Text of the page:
Researchers from Edinburgh, Scotland, documented the incidence of juvenile-onset inflammatory bowel disease (IBD) between 1981 and 1995 in Scotland. They also examined the temporal trends between 1968 and 1995.
A previous study reported a 3-fold rise in the incidence of juvenile-onset Crohn's disease (CD), in Scottish children, and a marginal fall in ulcerative colitis (UC) between 1968 and 1983.
Four Scottish urban centers, each with a population of over 100,000, were included in the study.
The Scottish hospital discharges database was used to identify 1002 patients less than 19 years old who were coded as having IBD between 1981 and 1997.
All case notes were reviewed and diagnoses verified.
Incident cases were defined as those with symptom onset before or at 16 years of age, between 1 January 1981 and 31 December 1995.
During the 15-year period, 438 incident cases of CD and 227 of UC were identified, giving standardization incidences of 2.5 CD cases and 1.3 UC cases per 100,000 population per year.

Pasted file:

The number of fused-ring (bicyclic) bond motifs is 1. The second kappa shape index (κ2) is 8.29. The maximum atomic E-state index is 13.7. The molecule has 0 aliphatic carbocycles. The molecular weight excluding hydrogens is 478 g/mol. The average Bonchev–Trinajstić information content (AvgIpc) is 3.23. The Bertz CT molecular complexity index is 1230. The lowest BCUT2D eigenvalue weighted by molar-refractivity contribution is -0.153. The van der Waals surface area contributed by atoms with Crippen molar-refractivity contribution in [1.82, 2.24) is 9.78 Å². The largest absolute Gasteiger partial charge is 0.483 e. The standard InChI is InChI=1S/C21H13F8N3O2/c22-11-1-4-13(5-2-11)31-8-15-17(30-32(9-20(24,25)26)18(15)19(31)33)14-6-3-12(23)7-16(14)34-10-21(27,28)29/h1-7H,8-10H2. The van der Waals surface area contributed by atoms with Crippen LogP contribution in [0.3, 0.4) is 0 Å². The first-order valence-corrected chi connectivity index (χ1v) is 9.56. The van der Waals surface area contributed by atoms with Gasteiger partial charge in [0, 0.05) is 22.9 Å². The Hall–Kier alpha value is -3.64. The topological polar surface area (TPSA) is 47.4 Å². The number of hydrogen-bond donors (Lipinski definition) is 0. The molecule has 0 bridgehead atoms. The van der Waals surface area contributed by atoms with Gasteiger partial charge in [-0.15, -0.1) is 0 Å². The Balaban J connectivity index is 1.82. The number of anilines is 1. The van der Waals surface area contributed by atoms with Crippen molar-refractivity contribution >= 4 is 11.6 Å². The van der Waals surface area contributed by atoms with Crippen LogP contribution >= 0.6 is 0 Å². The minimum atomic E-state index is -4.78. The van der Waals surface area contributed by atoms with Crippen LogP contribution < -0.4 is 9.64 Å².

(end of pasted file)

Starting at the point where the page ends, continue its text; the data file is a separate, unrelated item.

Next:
On 31 December 1995 there were 150 children ≤ 16 years of age with CD and 101 with UC, giving crude prevalences of 13.7 cases per 100,000 population for CD and 9.2 for UC.
| Prevalence of Crohn's has increased by 30% since 1983.
| European Journal of Gastroenterology & Hepatology |
The continuing rise in CD incidence between 1981 and 1995 fitted with that predicted by linear trend analysis of the 1968-1983 data.
The team found that the incidence of CD in the 12-16 age range almost doubled between 1981 and 1995, and was far greater for males than females.
UC incidence was thought to show a slight fall in the 1968-1983 data, but this was reversed in the 1981-1995 data.
Author Emma Armitage, of the Western General Hospital, Edinburgh, said on behalf of her colleagues, "The incidence of juvenile-onset CD continues to rise in Scotland. The prevalance has increased by 30% since 1983.
"Unlike the previous report form Scotland, the incidence of juvenile-onset UC is also apparently rising."
"Whether this represents a real rise in incidence, or merely the inclusion of milder cases, which were not previously hospitalized, remains uncertain," she concluded.